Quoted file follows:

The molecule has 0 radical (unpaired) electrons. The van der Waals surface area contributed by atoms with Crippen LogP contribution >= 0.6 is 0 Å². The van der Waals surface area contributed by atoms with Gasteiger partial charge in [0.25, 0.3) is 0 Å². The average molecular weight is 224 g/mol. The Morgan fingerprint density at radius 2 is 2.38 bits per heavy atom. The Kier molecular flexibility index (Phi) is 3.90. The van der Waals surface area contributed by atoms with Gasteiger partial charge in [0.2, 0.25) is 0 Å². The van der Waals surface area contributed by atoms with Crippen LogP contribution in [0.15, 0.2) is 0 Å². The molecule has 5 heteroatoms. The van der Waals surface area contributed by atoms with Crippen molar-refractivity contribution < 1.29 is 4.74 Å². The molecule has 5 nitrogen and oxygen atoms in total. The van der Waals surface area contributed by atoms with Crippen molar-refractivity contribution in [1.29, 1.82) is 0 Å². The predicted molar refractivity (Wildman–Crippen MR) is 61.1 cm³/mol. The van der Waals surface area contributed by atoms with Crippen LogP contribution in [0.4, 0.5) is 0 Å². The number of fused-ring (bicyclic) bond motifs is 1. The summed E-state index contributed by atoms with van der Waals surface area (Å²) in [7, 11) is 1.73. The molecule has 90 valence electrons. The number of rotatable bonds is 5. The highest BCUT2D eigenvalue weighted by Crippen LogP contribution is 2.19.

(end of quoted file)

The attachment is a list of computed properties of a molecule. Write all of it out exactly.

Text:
The molecule has 0 radical (unpaired) electrons. The van der Waals surface area contributed by atoms with Crippen LogP contribution >= 0.6 is 0 Å². The van der Waals surface area contributed by atoms with Gasteiger partial charge in [0.25, 0.3) is 0 Å². The average molecular weight is 224 g/mol. The Morgan fingerprint density at radius 2 is 2.38 bits per heavy atom. The Kier molecular flexibility index (Phi) is 3.90. The van der Waals surface area contributed by atoms with Gasteiger partial charge in [0.2, 0.25) is 0 Å². The van der Waals surface area contributed by atoms with Crippen LogP contribution in [0.15, 0.2) is 0 Å². The molecule has 5 heteroatoms. The van der Waals surface area contributed by atoms with Crippen molar-refractivity contribution < 1.29 is 4.74 Å². The molecule has 5 nitrogen and oxygen atoms in total. The van der Waals surface area contributed by atoms with Crippen molar-refractivity contribution in [1.29, 1.82) is 0 Å². The predicted molar refractivity (Wildman–Crippen MR) is 61.1 cm³/mol. The van der Waals surface area contributed by atoms with Crippen LogP contribution in [0.4, 0.5) is 0 Å². The number of fused-ring (bicyclic) bond motifs is 1. The summed E-state index contributed by atoms with van der Waals surface area (Å²) in [7, 11) is 1.73. The molecule has 90 valence electrons. The number of rotatable bonds is 5. The highest BCUT2D eigenvalue weighted by Crippen LogP contribution is 2.19.